Second, regarding baby names that happen to be brand names (like Euphie/Eufy): I think this is just the new norm. So many start-ups are being given human names (e.g., Casper, Cora, Oscar, Clio, Albert, Roman, Dave) that it’s becoming increasingly difficult to find a name that is not also a brand. So this doesn’t necessarily have to be a deal-breaker.

Third, for those who want to comment with name suggestions, here are the names that were mentioned as being “too popular” above and where they currently sit in the girls’ rankings, just for reference:

  • Jovie ranks 763rd
  • Beatrice ranks 565th
  • Romy ranks 1,452nd (given to 147 baby girls in 2021)
  • Rosie ranks 461st

Name Ideas

Saffy

  • Saffy is a nickname for Saffron, a noun-name inspired by the name of the spice (which is made from crocus flowers).
  • Recent usage: Saffy has never appeared in the data.

Tashi (tah-shee)

  • Tashi is a Tibetan word (and personal name) meaning “auspicious.” Tashi delek, often translated as “blessings and good luck,” is a common greeting in Tibet. Tashi could also be a nickname for Natasha.
  • Recent usage: Tashi is given to a handful of babies (both genders) per year.

Meli (meh-lee)

  • Meli corresponds to the ancient Greek word méli, meaning “honey” — and, by extension, anything sweet. It could also be a nickname for the related name Melissa (“honeybee”).
  • Recent usage: Meli is given to a handful of baby girls per year.

Revi

  • Revi is reminiscent of the words revelry (“merrymaking”) and reverie (“daydream”). It also corresponds to the Esperanto verb revi, which similarly means “to daydream.”
  • Recent usage: Revi has appeared in the data just twice so far.

Ceres (see-reez)

  • Ceres was the Roman goddess of agriculture and grain crops (e.g., wheat, barley). Her name is the root of the word cereal. Ceres is a homophone of series, and also sounds similar to Siri (which could be a pro or a con, depending).
  • Recent usage: Ceres has appeared in the data five times so far.

Hebe (hee-bee)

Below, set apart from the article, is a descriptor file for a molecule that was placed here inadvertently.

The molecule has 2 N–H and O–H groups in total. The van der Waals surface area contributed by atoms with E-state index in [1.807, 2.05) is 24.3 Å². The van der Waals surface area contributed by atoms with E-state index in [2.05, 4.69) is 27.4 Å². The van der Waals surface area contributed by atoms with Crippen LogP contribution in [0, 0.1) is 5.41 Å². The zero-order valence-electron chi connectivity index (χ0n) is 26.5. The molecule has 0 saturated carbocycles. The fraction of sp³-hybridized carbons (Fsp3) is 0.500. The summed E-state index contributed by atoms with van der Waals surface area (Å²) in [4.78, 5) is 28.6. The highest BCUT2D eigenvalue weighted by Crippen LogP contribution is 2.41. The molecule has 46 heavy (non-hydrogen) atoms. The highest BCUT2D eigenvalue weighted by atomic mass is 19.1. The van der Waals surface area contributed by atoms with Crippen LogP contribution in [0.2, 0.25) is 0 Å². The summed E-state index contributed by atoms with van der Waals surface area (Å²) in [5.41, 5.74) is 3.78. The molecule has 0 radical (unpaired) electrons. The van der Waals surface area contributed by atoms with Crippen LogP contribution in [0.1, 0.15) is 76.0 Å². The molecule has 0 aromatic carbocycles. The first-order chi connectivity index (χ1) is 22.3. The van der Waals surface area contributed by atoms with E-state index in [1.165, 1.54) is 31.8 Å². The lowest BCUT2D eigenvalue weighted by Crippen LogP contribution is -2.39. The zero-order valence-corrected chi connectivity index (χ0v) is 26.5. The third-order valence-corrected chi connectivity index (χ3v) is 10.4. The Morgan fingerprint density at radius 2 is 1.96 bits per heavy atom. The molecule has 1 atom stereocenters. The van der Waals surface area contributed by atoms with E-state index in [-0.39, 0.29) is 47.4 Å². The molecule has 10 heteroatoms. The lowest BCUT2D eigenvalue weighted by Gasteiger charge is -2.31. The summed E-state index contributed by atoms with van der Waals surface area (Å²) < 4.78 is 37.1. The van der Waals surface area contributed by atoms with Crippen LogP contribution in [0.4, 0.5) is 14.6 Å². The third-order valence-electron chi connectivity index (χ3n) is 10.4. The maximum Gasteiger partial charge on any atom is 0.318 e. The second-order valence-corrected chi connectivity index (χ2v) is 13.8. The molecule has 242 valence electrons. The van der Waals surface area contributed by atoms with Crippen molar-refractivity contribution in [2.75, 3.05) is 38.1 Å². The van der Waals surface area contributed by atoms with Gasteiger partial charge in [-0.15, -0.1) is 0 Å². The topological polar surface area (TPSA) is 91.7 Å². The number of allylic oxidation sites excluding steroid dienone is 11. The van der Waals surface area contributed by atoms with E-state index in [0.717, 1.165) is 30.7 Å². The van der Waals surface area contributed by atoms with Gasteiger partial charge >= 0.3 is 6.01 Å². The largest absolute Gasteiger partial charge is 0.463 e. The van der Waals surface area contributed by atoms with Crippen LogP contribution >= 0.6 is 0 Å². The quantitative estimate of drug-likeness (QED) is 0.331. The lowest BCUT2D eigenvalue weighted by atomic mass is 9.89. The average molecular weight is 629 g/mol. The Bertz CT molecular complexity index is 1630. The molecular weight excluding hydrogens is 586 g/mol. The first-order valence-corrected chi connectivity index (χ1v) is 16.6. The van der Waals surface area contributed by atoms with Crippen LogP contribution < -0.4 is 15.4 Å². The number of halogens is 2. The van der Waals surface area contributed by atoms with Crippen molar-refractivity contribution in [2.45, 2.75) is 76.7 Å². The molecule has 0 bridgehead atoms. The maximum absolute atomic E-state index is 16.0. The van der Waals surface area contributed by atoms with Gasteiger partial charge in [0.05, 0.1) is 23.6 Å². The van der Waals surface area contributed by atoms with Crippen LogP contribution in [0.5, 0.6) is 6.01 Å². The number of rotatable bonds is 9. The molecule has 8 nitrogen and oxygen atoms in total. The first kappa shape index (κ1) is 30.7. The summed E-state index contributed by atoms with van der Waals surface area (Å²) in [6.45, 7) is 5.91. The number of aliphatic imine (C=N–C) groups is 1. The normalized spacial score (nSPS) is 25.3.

• Hebe was the Greek goddess of youth (hebe meant “youth” in ancient Greek). More importantly, she was the cup-bearer for the gods of Mount Olympus. She served them both nectar and ambrosia — so, food as well as drink. Hebe rhymes with Phoebe.
  • Recent usage: Hebe is given to a handful of baby girls per year.

Minta

  • Minta is a nickname for Araminta, an English name of obscure origin. Minta sounds similar to the word mint (which refers to edible plants in the genus Mentha).
  • Recent usage: Minta hasn’t appeared in the data since the 1990s.

Rilla

  • Speaking of mint…Rilla could be short for Perilla, a genus of edible plants also in the mint family (Lamiaceae).
  • Recent usage: Rilla is given to a handful of baby girls per year.

Liati

  • Liati is a vaguely Italian-sounding acronym that stands for the phrase: “Love is all there is.” (I discovered Liati in a news article several years ago.)
  • Recent usage: Liati has never appeared in the data.

Ovi

  • Ovi is reminiscent of two food-related Latin words: ovum, meaning “egg,” and ovis, meaning “sheep.”
  • Recent usage: Ovi is given to a handful of babies, mostly girls, per year.

Ridi (ree-dee)

  • Ridi corresponds to the Esperanto verb ridi, meaning “to laugh.” (The idea of the baby “always smiling” made me want to include at least one option linked to smiling/laughing.) Ridi rhymes with reedy.
  • Recent usage: Ridi has never appeared in the data.

Pomi

  • Pomi is a form of the Latin word pomus, meaning “fruit” or “fruit tree.” Pomona was the Roman goddess of fruit trees.
  • Recent usage: Pomi has never appeared in the data.

Suvi (soo-vee)

  • Suvi is a Finnish word (and personal name) meaning “summer.” It sounds a lot like the French term sous vide (“under vacuum”), which refers to a cooking technique. That said, a start-up with a similar name (Suvie) does exist.
  • Recent usage: Suvi is given to a handful of baby girls per year.

Kezi

  • Kezi is a short form of the Hebrew name Keziah, meaning “cassia tree.” The bark of the cassia tree (Cinnamomum cassia) is one of the sources of cinnamon.
  • Recent usage: Kezi has never appeared in the data.

Ravi

  • Ravi corresponds to both the Esperanto verb ravi, meaning “to delight,” and the French adjective ravi, meaning “thrilled, ravished.” It’s also a Hindi male name meaning “sun” (which reminded me of the baby being a “ray of sunshine”).
  • Recent usage: Ravi is given to a moderate number of baby boys per year, but has appeared in the data as a girl name just once so far.

Rava

  • Rava corresponds to the Esperanto word rava, meaning “delightful, ravishing.” It’s the adjectival form of ravi.
  • Recent usage: Rava has appeared in the data just twice so far.

Libi (lee-bee)

  • Libi is a modern Hebrew name based on the word libbi, meaning “my heart.” It also happens to be a form of the Latin word libum, which referred to a type of cake in ancient Rome.
  • Recent usage: Libi is given to a handful of baby girls per year.

Pemma

  • Pemma corresponds to the ancient Greek word pemma, which referred to a type of cake in ancient Greece. It’s similar to both Emma and Pema (the Tibetan form of Padma, meaning “lotus”).
  • Recent usage: Pemma has never appeared in the data.